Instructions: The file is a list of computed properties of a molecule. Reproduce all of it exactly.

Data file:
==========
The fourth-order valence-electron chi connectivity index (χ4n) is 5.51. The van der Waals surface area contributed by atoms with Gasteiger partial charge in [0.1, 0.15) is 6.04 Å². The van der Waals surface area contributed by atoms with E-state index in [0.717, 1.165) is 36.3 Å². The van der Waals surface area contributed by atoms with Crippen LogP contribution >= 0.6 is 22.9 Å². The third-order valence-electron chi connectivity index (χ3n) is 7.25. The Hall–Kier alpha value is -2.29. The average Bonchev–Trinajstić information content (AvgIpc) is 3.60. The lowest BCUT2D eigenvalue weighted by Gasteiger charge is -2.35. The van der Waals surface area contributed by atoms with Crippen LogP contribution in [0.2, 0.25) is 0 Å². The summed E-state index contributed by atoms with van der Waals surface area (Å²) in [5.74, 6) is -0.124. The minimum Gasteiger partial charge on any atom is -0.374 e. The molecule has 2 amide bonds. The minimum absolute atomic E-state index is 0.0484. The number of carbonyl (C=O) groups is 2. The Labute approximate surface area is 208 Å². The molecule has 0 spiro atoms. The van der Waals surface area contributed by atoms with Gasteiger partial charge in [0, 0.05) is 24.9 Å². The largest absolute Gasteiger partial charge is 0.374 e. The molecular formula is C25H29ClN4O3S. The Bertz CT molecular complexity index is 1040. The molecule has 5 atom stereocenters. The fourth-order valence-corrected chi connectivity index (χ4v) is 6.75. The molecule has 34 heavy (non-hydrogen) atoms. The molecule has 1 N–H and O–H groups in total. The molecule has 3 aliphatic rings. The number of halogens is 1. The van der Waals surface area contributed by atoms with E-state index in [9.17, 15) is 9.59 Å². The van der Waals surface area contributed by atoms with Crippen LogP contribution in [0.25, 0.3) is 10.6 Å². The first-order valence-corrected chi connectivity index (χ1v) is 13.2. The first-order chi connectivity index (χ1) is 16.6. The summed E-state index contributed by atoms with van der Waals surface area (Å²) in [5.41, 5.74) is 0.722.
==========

The fourth-order valence-electron chi connectivity index (χ4n) is 5.51. The van der Waals surface area contributed by atoms with Gasteiger partial charge in [0.1, 0.15) is 6.04 Å². The van der Waals surface area contributed by atoms with E-state index in [0.717, 1.165) is 36.3 Å². The van der Waals surface area contributed by atoms with Crippen LogP contribution >= 0.6 is 22.9 Å². The third-order valence-electron chi connectivity index (χ3n) is 7.25. The Hall–Kier alpha value is -2.29. The average Bonchev–Trinajstić information content (AvgIpc) is 3.60. The lowest BCUT2D eigenvalue weighted by Gasteiger charge is -2.35. The van der Waals surface area contributed by atoms with Crippen LogP contribution in [0.2, 0.25) is 0 Å². The summed E-state index contributed by atoms with van der Waals surface area (Å²) in [5.74, 6) is -0.124. The minimum Gasteiger partial charge on any atom is -0.374 e. The molecule has 2 amide bonds. The minimum absolute atomic E-state index is 0.0484. The number of carbonyl (C=O) groups is 2. The Labute approximate surface area is 208 Å². The molecule has 0 spiro atoms. The van der Waals surface area contributed by atoms with Gasteiger partial charge in [0, 0.05) is 24.9 Å². The largest absolute Gasteiger partial charge is 0.374 e. The molecular formula is C25H29ClN4O3S. The Bertz CT molecular complexity index is 1040. The molecule has 5 atom stereocenters. The fourth-order valence-corrected chi connectivity index (χ4v) is 6.75. The molecule has 34 heavy (non-hydrogen) atoms. The molecule has 1 N–H and O–H groups in total. The molecule has 3 aliphatic rings. The number of halogens is 1. The van der Waals surface area contributed by atoms with E-state index in [9.17, 15) is 9.59 Å². The van der Waals surface area contributed by atoms with Crippen LogP contribution in [0.25, 0.3) is 10.6 Å². The first-order valence-corrected chi connectivity index (χ1v) is 13.2. The first-order chi connectivity index (χ1) is 16.6. The summed E-state index contributed by atoms with van der Waals surface area (Å²) in [5.41, 5.74) is 0.722.